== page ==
Oakland somatic therapist Allison White said she was “so deeply sad” about the election that she felt she needed to do something about it to heal her mind, and her body.
She regularly walks around Oakland’s three-mile Lake Merritt, considered a “jewel of the city,” and talked to a handful of like-minded liberal friends about putting together a peaceful, therapeutic event for the community to join and heal. On Wednesday, she posted a public Facebook invitation for anyone to show up at the lake to join hands on Sunday afternoon.
“We all need to be accepting of each other,” White said of wanting to bring people together to heal, not to fight or protest or break windows of shops, which has been a recurring theme in some recent anti-Donald Trump protests in Oakland.
Her friend, Svieta Lana, said that one of their friends figured out they’d need 3,600 people to show up to complete the circle around Lake Merritt, situated between the county court house and the iconic Grand Lake Theatre.
Though the exact number wasn’t tallied, the event’s Facebook page showed that nearly 8,500 people said they attended the affair, which was billed as an event to stand up to "racism, sexism, homophobia, and Islamophobia." Lana thought there might have even been 10,000 people there, as many brought children and friends, too.
Oakland police did not immediately know how many people attended, the event, but an aerial view on Sunday afternoon showed the entire ring of the lake was ringed with people, sometimes two or three people thick. Around 4 p.m., people grabbed hands and shot them high into the air.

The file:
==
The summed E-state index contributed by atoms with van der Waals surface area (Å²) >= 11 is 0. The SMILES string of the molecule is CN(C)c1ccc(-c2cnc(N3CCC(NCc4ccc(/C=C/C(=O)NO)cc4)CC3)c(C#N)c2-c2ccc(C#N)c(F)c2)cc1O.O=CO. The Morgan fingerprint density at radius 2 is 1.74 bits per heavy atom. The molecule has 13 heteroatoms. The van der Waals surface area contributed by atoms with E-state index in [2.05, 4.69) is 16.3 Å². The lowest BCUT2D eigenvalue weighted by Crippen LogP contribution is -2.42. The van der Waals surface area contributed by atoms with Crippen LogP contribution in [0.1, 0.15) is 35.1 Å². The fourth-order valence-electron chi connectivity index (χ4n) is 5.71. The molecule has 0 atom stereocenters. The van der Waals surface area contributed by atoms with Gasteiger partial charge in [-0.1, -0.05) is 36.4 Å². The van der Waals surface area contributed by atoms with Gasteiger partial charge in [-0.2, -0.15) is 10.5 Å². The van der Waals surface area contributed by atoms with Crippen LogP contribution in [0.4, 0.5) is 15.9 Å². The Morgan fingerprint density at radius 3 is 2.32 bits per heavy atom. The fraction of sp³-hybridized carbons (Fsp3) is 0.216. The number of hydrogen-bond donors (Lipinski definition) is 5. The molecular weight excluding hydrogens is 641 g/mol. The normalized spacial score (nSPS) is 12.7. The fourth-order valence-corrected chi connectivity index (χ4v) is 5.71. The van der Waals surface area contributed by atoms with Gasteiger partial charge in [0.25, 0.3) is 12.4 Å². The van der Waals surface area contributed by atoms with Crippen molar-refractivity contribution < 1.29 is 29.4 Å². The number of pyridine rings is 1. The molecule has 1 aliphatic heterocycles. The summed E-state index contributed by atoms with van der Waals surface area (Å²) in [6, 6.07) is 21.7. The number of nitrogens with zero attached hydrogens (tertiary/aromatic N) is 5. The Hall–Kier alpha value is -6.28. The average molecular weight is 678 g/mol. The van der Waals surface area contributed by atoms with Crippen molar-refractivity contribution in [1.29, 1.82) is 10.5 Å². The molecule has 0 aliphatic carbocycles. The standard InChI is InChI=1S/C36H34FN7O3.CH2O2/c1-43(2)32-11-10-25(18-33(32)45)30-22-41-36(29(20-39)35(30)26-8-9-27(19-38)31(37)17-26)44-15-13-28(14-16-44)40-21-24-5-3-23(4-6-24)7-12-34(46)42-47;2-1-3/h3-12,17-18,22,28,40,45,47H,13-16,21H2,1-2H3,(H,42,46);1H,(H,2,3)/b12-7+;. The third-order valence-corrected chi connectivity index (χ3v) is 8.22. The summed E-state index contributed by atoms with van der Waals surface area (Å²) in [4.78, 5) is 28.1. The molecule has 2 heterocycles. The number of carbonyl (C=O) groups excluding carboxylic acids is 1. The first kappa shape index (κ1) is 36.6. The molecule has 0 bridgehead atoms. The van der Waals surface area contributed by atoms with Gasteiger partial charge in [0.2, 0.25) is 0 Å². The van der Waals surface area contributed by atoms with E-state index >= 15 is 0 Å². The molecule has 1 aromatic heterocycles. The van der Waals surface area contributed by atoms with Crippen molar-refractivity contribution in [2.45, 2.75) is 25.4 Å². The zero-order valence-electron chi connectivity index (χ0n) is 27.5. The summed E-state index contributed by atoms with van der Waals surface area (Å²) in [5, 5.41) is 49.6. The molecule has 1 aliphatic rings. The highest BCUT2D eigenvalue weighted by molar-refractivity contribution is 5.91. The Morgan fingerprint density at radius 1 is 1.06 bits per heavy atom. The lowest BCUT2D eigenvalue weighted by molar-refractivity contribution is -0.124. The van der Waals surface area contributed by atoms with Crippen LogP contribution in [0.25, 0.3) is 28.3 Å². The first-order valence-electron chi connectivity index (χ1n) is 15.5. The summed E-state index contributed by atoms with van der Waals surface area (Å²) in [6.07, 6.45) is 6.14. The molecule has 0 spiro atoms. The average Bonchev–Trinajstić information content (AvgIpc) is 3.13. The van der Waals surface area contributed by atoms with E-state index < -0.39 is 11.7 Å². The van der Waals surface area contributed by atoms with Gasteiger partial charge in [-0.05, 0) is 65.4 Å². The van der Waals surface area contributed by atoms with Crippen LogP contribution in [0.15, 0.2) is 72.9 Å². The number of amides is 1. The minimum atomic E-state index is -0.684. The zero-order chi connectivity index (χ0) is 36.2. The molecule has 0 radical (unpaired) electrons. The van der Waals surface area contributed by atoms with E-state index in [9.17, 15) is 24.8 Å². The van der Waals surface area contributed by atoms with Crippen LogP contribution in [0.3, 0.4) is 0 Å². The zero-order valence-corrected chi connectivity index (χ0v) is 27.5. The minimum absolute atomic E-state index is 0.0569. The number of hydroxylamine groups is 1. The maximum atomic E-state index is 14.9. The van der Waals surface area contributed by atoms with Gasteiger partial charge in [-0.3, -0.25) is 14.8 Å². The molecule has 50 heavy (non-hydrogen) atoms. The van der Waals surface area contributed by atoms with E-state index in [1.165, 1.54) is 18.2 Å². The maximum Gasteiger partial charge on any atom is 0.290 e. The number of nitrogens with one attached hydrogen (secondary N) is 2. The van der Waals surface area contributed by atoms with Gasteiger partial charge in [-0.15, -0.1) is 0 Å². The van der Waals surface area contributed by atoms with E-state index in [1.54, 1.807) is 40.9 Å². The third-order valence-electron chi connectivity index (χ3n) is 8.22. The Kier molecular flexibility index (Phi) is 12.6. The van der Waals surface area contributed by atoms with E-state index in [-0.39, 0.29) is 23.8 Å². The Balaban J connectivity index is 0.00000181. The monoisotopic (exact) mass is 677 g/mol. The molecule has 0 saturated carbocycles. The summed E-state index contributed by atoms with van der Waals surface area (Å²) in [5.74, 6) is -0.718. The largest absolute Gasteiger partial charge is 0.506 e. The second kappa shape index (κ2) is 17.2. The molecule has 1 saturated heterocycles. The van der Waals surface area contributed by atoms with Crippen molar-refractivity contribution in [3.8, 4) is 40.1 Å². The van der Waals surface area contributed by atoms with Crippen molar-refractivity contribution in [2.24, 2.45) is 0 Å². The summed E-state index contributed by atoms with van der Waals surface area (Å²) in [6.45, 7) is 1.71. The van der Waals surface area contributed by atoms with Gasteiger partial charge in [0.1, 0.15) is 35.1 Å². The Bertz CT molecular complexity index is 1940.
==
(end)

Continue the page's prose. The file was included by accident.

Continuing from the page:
Before the main event, an "empathy tent" was set up for anyone who wanted to talk, and children flashed "Free Listening" signs for those desiring an open ear. A group of psychotherapists belonging to the group "Sidewalk Talk" were also on hand to listen to concerns in a neutral fashion. Many on the right bashed this idea on social media, laughing at "liberals" for their touchy-feely approach to life.
But those who organized it felt the tents were important.
"I feel that marginalized people are going to feel the impact of this election differently that privileged folks because they are terrified about their safety," Traci Ruble, psychotherpaist and CEO of Psyched in San Francisco said.
Every time a bird flew up in the sky people clapped their hands and did the wave. One group brought a boombox and blasted "Love Train," a famous tune from The O'Jays. Others wore sticky notes with empathetic messages fastened with a safety pin, a new symbol of the movement
“Yesterday was amazing,” Lana said. “It was what I envisioned. A lot of people want it again. I say, ‘Why not?’”